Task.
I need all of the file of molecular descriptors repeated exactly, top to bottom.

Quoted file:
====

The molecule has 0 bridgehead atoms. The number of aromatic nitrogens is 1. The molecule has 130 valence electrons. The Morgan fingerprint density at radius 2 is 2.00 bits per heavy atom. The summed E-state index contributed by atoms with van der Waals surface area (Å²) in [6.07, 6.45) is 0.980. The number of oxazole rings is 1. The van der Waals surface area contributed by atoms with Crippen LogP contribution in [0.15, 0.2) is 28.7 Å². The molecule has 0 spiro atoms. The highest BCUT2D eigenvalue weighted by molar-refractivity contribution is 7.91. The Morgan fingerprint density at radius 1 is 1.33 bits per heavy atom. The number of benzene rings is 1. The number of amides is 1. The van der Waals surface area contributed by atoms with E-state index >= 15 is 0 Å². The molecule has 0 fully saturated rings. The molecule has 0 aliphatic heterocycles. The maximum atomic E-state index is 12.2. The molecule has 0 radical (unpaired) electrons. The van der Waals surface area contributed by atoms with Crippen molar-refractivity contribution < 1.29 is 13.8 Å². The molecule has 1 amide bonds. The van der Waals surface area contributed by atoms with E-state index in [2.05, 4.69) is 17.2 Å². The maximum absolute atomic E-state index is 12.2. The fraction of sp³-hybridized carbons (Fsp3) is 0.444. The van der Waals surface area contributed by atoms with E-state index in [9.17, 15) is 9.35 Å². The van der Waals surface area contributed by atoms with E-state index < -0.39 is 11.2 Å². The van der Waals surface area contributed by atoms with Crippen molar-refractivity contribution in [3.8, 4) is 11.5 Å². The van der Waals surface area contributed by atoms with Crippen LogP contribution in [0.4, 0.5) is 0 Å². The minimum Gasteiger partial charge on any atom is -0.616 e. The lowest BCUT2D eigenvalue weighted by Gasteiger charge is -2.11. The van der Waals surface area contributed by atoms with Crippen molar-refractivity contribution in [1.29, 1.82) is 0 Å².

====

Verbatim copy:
The molecule has 0 bridgehead atoms. The number of aromatic nitrogens is 1. The molecule has 130 valence electrons. The Morgan fingerprint density at radius 2 is 2.00 bits per heavy atom. The summed E-state index contributed by atoms with van der Waals surface area (Å²) in [6.07, 6.45) is 0.980. The number of oxazole rings is 1. The van der Waals surface area contributed by atoms with Crippen LogP contribution in [0.15, 0.2) is 28.7 Å². The molecule has 0 spiro atoms. The highest BCUT2D eigenvalue weighted by molar-refractivity contribution is 7.91. The Morgan fingerprint density at radius 1 is 1.33 bits per heavy atom. The number of benzene rings is 1. The number of amides is 1. The van der Waals surface area contributed by atoms with E-state index >= 15 is 0 Å². The molecule has 0 fully saturated rings. The molecule has 0 aliphatic heterocycles. The maximum atomic E-state index is 12.2. The molecule has 0 radical (unpaired) electrons. The van der Waals surface area contributed by atoms with Crippen molar-refractivity contribution < 1.29 is 13.8 Å². The molecule has 1 amide bonds. The van der Waals surface area contributed by atoms with E-state index in [2.05, 4.69) is 17.2 Å². The maximum absolute atomic E-state index is 12.2. The fraction of sp³-hybridized carbons (Fsp3) is 0.444. The van der Waals surface area contributed by atoms with E-state index in [9.17, 15) is 9.35 Å². The van der Waals surface area contributed by atoms with E-state index < -0.39 is 11.2 Å². The van der Waals surface area contributed by atoms with Crippen molar-refractivity contribution in [3.8, 4) is 11.5 Å². The van der Waals surface area contributed by atoms with Crippen LogP contribution in [0.4, 0.5) is 0 Å². The minimum Gasteiger partial charge on any atom is -0.616 e. The lowest BCUT2D eigenvalue weighted by Gasteiger charge is -2.11. The van der Waals surface area contributed by atoms with Crippen molar-refractivity contribution in [1.29, 1.82) is 0 Å².